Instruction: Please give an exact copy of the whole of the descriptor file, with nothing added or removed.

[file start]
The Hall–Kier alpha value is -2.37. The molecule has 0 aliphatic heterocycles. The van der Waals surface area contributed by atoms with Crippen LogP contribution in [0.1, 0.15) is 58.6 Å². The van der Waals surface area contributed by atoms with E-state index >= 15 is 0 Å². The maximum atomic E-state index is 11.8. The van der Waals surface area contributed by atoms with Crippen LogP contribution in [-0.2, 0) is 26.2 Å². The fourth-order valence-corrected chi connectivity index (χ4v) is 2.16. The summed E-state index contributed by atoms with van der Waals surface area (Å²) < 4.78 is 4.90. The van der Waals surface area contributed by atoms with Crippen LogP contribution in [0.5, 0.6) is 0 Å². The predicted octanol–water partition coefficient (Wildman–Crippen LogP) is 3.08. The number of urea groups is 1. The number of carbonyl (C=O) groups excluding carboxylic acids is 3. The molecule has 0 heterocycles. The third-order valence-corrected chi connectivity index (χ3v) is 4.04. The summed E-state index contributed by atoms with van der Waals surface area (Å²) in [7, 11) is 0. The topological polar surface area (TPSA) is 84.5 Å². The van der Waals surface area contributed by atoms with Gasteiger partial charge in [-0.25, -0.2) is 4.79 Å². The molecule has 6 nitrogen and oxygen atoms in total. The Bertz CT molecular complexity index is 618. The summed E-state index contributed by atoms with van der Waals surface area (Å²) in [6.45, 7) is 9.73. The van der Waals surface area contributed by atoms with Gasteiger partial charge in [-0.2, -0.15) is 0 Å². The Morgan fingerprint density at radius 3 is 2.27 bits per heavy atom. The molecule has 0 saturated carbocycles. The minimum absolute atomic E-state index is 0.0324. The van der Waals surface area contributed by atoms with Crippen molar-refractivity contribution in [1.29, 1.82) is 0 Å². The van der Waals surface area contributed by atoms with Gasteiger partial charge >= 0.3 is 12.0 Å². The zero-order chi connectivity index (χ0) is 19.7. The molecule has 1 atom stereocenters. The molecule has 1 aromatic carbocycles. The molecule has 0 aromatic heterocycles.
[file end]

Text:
The Hall–Kier alpha value is -2.37. The molecule has 0 aliphatic heterocycles. The van der Waals surface area contributed by atoms with Crippen LogP contribution in [0.1, 0.15) is 58.6 Å². The van der Waals surface area contributed by atoms with E-state index >= 15 is 0 Å². The maximum atomic E-state index is 11.8. The van der Waals surface area contributed by atoms with Crippen LogP contribution in [-0.2, 0) is 26.2 Å². The fourth-order valence-corrected chi connectivity index (χ4v) is 2.16. The summed E-state index contributed by atoms with van der Waals surface area (Å²) < 4.78 is 4.90. The van der Waals surface area contributed by atoms with Crippen LogP contribution in [0.5, 0.6) is 0 Å². The predicted octanol–water partition coefficient (Wildman–Crippen LogP) is 3.08. The number of urea groups is 1. The number of carbonyl (C=O) groups excluding carboxylic acids is 3. The molecule has 0 heterocycles. The third-order valence-corrected chi connectivity index (χ3v) is 4.04. The summed E-state index contributed by atoms with van der Waals surface area (Å²) in [7, 11) is 0. The topological polar surface area (TPSA) is 84.5 Å². The van der Waals surface area contributed by atoms with Gasteiger partial charge in [-0.25, -0.2) is 4.79 Å². The molecule has 6 nitrogen and oxygen atoms in total. The Bertz CT molecular complexity index is 618. The summed E-state index contributed by atoms with van der Waals surface area (Å²) in [6.45, 7) is 9.73. The van der Waals surface area contributed by atoms with Gasteiger partial charge in [-0.2, -0.15) is 0 Å². The Morgan fingerprint density at radius 3 is 2.27 bits per heavy atom. The molecule has 0 saturated carbocycles. The minimum absolute atomic E-state index is 0.0324. The van der Waals surface area contributed by atoms with Crippen molar-refractivity contribution in [1.29, 1.82) is 0 Å². The van der Waals surface area contributed by atoms with Gasteiger partial charge >= 0.3 is 12.0 Å². The zero-order chi connectivity index (χ0) is 19.7. The molecule has 1 atom stereocenters. The molecule has 1 aromatic carbocycles. The molecule has 0 aromatic heterocycles.